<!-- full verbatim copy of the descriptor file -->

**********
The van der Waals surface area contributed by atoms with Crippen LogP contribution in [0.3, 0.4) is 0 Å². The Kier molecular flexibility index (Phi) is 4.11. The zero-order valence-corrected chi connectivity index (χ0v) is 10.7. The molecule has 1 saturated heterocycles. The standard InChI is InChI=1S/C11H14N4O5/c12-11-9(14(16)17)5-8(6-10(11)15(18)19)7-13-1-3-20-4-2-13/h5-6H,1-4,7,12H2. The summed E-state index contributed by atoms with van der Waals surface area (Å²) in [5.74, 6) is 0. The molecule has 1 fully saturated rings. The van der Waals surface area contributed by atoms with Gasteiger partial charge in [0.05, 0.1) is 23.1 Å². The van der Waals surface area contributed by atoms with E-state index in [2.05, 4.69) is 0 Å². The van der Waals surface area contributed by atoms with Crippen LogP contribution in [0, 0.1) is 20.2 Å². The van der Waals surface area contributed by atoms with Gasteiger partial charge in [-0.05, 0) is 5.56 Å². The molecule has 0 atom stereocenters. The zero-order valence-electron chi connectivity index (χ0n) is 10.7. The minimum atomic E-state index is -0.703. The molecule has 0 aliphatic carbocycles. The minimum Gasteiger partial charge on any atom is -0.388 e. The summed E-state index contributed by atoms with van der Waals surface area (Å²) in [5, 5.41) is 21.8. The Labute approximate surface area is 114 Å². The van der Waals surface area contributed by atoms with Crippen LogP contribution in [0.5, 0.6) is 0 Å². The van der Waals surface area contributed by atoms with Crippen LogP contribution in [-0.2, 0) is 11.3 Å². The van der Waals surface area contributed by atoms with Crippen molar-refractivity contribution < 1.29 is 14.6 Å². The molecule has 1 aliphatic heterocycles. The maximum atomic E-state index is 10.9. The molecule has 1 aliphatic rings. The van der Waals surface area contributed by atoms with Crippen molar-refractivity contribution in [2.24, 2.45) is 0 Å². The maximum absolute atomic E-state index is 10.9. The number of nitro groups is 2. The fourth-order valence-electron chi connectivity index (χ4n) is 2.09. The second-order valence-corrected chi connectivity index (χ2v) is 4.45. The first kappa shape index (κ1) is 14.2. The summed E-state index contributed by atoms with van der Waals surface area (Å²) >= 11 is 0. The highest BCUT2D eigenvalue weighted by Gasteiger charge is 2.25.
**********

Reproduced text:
The van der Waals surface area contributed by atoms with Crippen LogP contribution in [0.3, 0.4) is 0 Å². The Kier molecular flexibility index (Phi) is 4.11. The zero-order valence-corrected chi connectivity index (χ0v) is 10.7. The molecule has 1 saturated heterocycles. The standard InChI is InChI=1S/C11H14N4O5/c12-11-9(14(16)17)5-8(6-10(11)15(18)19)7-13-1-3-20-4-2-13/h5-6H,1-4,7,12H2. The summed E-state index contributed by atoms with van der Waals surface area (Å²) in [5.74, 6) is 0. The molecule has 1 fully saturated rings. The van der Waals surface area contributed by atoms with Gasteiger partial charge in [0.05, 0.1) is 23.1 Å². The van der Waals surface area contributed by atoms with E-state index in [2.05, 4.69) is 0 Å². The van der Waals surface area contributed by atoms with Crippen LogP contribution in [0, 0.1) is 20.2 Å². The van der Waals surface area contributed by atoms with Gasteiger partial charge in [-0.05, 0) is 5.56 Å². The molecule has 0 atom stereocenters. The zero-order valence-electron chi connectivity index (χ0n) is 10.7. The minimum atomic E-state index is -0.703. The molecule has 0 aliphatic carbocycles. The minimum Gasteiger partial charge on any atom is -0.388 e. The summed E-state index contributed by atoms with van der Waals surface area (Å²) in [5, 5.41) is 21.8. The Labute approximate surface area is 114 Å². The van der Waals surface area contributed by atoms with Crippen LogP contribution in [0.5, 0.6) is 0 Å². The van der Waals surface area contributed by atoms with Crippen LogP contribution in [-0.2, 0) is 11.3 Å². The van der Waals surface area contributed by atoms with Crippen molar-refractivity contribution < 1.29 is 14.6 Å². The molecule has 1 aliphatic heterocycles. The maximum atomic E-state index is 10.9. The molecule has 1 aliphatic rings. The van der Waals surface area contributed by atoms with Crippen molar-refractivity contribution in [2.24, 2.45) is 0 Å². The maximum absolute atomic E-state index is 10.9. The number of nitro groups is 2. The fourth-order valence-electron chi connectivity index (χ4n) is 2.09. The second-order valence-corrected chi connectivity index (χ2v) is 4.45. The first kappa shape index (κ1) is 14.2. The summed E-state index contributed by atoms with van der Waals surface area (Å²) >= 11 is 0. The highest BCUT2D eigenvalue weighted by Gasteiger charge is 2.25.